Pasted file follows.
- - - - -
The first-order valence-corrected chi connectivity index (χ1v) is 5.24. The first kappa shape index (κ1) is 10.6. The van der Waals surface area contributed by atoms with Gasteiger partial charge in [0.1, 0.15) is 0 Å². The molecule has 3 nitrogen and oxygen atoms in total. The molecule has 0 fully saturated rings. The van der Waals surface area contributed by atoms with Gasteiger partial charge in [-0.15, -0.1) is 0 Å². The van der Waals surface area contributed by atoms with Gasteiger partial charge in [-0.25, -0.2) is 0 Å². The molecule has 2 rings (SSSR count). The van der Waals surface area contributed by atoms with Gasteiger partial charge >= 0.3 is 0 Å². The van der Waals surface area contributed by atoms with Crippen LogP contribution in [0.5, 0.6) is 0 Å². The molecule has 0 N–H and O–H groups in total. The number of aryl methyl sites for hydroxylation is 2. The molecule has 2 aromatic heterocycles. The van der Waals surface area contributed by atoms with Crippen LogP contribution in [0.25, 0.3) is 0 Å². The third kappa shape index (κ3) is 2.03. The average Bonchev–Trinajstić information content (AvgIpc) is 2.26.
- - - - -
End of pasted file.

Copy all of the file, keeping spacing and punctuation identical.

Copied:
The first-order valence-corrected chi connectivity index (χ1v) is 5.24. The first kappa shape index (κ1) is 10.6. The van der Waals surface area contributed by atoms with Gasteiger partial charge in [0.1, 0.15) is 0 Å². The molecule has 3 nitrogen and oxygen atoms in total. The molecule has 0 fully saturated rings. The van der Waals surface area contributed by atoms with Gasteiger partial charge in [-0.15, -0.1) is 0 Å². The van der Waals surface area contributed by atoms with Gasteiger partial charge in [-0.25, -0.2) is 0 Å². The molecule has 2 rings (SSSR count). The van der Waals surface area contributed by atoms with Gasteiger partial charge >= 0.3 is 0 Å². The van der Waals surface area contributed by atoms with Crippen LogP contribution in [0.5, 0.6) is 0 Å². The molecule has 0 N–H and O–H groups in total. The number of aryl methyl sites for hydroxylation is 2. The molecule has 2 aromatic heterocycles. The van der Waals surface area contributed by atoms with Crippen LogP contribution in [0.25, 0.3) is 0 Å². The third kappa shape index (κ3) is 2.03. The average Bonchev–Trinajstić information content (AvgIpc) is 2.26.